[Pali] Re: Grammar question
- Hi Brian and Everyone,
>This is getting into an area that I'm just starting to learn about,
>Thanks for the informative response. I'm still a little fuzzy on the
>concept of the adverbial function of the ablative having no
>pertinence to subject or object, only to the verb.
but don't have a command of yet, which is part of why I find your
questions so interesting and challenging. I hope any errors I make
will be pointed out.
Basically the idea is that according to the traditional grammarians,
all the cases except for the genitive, establish a relationship
between a noun and a verb. The genitive can establish a relation
between nouns. But I'm not entirely sure how strictly this holds.
Here are some examples from Ong Yong Peng's "Pali Day by Day" post of
today. They all seem to work according to the idea I presented above.
//9. Planting trees in the fields and gardens men try to collect
ropetvaa / rukkhe / khettesu ca / uyyaanesu ca / manussaa /
ussahanti / sa.mharitu.m / dhana.m
Khettesu ca uyyaanesu ca rukkhe ropetvaa manussaa dhana.m
In 9, the locative plurals 'in fields' (khettesu) and 'in gardens
(uyyanesu) must be read with the verb 'planted' (ropetvaa), not with
the object 'trees (rukkhe). In response to the question 'planted
where?': in fields and gardens. It doesn't say 'trees (which are) in
//10. The husband brought a gem for the wife from the city.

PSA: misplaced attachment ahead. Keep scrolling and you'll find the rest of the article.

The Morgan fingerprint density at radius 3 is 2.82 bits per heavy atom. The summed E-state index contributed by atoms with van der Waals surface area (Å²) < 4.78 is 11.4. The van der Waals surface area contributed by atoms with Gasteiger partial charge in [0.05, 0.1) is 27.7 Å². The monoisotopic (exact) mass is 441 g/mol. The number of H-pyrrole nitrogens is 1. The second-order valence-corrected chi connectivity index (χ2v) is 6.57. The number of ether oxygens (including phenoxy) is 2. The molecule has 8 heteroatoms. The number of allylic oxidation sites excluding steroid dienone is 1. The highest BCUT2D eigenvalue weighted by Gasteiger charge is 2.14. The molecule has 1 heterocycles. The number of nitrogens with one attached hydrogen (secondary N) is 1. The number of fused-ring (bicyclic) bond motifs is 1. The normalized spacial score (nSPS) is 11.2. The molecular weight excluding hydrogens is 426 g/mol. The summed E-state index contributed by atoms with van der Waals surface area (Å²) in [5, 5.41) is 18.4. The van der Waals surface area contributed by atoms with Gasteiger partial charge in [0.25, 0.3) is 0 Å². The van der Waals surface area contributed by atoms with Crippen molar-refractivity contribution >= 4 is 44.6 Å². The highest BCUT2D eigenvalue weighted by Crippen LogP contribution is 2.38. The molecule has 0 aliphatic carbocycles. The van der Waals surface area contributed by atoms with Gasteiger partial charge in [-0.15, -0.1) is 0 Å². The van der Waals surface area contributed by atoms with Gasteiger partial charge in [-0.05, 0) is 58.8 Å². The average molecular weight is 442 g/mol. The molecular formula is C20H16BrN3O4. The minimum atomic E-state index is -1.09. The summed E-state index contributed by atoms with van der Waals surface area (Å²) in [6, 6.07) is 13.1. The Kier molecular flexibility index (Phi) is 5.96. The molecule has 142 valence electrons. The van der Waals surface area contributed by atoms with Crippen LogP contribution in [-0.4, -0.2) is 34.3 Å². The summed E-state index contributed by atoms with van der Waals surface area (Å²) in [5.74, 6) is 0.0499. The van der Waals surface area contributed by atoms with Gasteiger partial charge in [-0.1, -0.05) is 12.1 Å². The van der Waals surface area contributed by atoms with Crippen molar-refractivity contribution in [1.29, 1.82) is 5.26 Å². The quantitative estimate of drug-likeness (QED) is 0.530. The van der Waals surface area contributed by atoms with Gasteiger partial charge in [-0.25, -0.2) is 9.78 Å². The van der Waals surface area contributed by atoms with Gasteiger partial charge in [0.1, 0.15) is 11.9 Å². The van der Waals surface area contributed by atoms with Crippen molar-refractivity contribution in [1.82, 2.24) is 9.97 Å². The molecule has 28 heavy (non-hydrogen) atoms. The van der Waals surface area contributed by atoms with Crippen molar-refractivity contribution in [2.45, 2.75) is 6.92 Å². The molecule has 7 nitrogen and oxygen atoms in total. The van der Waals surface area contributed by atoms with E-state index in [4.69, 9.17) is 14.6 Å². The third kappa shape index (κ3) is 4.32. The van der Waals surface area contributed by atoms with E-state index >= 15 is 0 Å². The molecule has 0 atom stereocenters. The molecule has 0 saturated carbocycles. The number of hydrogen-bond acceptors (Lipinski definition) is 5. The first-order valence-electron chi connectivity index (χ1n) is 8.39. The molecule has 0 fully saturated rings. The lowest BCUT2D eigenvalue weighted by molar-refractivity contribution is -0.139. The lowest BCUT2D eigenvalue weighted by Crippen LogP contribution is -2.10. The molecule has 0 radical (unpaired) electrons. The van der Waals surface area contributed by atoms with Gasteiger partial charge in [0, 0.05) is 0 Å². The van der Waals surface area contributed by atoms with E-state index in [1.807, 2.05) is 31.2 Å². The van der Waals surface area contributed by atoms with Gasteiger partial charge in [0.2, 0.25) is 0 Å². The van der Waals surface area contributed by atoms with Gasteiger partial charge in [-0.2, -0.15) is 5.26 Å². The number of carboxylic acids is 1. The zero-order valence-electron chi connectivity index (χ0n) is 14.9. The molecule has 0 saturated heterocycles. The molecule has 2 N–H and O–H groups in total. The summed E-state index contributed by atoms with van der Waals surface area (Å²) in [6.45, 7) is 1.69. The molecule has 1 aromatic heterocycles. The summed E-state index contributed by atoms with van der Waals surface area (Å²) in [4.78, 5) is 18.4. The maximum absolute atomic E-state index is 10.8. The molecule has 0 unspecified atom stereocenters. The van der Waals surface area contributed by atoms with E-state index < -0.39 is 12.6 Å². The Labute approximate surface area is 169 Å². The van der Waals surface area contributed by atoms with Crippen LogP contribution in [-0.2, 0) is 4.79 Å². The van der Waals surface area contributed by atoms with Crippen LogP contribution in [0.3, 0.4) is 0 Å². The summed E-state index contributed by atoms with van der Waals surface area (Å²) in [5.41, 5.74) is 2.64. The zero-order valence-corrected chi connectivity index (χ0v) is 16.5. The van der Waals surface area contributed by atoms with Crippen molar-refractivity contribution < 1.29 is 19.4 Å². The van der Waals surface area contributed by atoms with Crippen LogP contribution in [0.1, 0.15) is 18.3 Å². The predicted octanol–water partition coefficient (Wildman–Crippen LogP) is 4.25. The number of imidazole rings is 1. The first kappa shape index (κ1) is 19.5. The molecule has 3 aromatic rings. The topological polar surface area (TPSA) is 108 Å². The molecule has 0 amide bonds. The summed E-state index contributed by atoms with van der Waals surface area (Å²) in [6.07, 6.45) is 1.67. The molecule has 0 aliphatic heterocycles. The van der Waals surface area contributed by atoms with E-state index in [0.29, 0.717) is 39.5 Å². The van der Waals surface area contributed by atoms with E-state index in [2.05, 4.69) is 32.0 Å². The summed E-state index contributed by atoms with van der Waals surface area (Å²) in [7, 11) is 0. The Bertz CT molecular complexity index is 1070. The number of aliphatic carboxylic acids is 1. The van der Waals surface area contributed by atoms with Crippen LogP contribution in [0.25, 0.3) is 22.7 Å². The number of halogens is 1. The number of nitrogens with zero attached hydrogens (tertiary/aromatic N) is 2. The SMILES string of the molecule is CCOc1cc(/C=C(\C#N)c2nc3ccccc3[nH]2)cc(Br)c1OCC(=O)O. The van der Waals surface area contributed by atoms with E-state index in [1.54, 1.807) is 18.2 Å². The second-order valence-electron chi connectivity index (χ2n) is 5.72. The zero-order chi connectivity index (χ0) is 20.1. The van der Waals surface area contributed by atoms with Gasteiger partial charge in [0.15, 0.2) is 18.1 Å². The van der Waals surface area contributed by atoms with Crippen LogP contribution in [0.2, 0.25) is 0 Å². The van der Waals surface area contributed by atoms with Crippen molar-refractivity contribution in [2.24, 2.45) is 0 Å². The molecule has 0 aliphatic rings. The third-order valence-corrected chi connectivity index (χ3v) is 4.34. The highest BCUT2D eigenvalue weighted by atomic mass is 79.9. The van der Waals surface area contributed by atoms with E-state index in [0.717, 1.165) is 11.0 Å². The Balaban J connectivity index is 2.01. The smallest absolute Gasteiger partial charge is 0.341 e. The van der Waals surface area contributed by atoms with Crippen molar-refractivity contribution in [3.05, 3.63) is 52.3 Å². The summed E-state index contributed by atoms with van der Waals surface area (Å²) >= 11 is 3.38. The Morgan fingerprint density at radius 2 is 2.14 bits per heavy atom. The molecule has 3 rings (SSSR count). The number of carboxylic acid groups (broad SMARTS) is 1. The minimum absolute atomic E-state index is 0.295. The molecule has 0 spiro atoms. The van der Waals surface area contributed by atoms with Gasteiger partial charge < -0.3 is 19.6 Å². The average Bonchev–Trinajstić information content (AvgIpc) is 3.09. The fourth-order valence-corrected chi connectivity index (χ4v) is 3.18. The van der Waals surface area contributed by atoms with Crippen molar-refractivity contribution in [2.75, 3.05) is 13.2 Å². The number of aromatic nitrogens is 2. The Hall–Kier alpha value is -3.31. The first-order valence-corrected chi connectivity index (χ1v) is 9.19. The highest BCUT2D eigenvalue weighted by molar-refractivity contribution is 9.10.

saamii / aahari / ma.ni.m / bhariyaaya / nagarasmaa
Saamii nagarasmaa bhariyaaya ma.ni.m aahari.
Here in 10, the ablative 'from the city' (nagarasmaa) must be read
with the verb 'brought' (aahari). In response to the question
'brought from where?' Brought from the city. The dative 'for the
wife' (bhariyaaya) is also read with the verb. Brought to whom? to
the wife. (or alternatively as a stand-alone adverbial 'for the sake
of the wife', but this also relates to the verb: 'brought why?': for
the sake of the wife)
//1. Balavantehi bhuupatiihi arayo paraajitaa honti.
by powerful kings / enemies / defeated / are
The enemies are defeated by the powerful kings.
Here,in 1, the instrumental answers the question 'defeated by who?'
Again, relating to the verb (as agent).
//2. Maya.m cakkhuuhi bhaanumantassa suriyassa rasmiyo oloketu.m
we / with eyes / of radiant sun / rays / to see / are not
We are not able to see the rays of the radiant sun with (our)
Here, in 2, the accusative 'rays' (rasmiyo) is the object of the
verb.( to see what? the rays). And the instrumental 'with eyes'
(cakkhuuhi) also clearly relates the word to the verb in the same way.
However the genitive links nouns: 'the sun's rays' (suriyassa
rasmiyo). 'Who or what's rays?': the sun's.)
So after all of this I am very sceptical of the possibility that one
can say 'the monks (who are) from the mountains' with 'sama.naa
pabbatehi'. It seems to be a congruence error. I could be wrong, but
it smells funny to me. That's why I tried to change it to 'the monks
(who have) come from the mountains'. (sama.naa pabbatehi aagataa).
There, even though 'come' (aagata) is a nominalised form (past
passive participle), it has a verbal sense which can trigger the
>Thanks again for your help, and please don't worry about tone. CrispThanks, I'm glad you see it that way. I can't bring myself to sugar
>is good. The fact that you're volunteering help tells me you're
every message with praise, expressions of gratitude etc. But consider
every message I send to be prefaced with 'thank you all for being
here, participating and helping'. Because that's how I feel about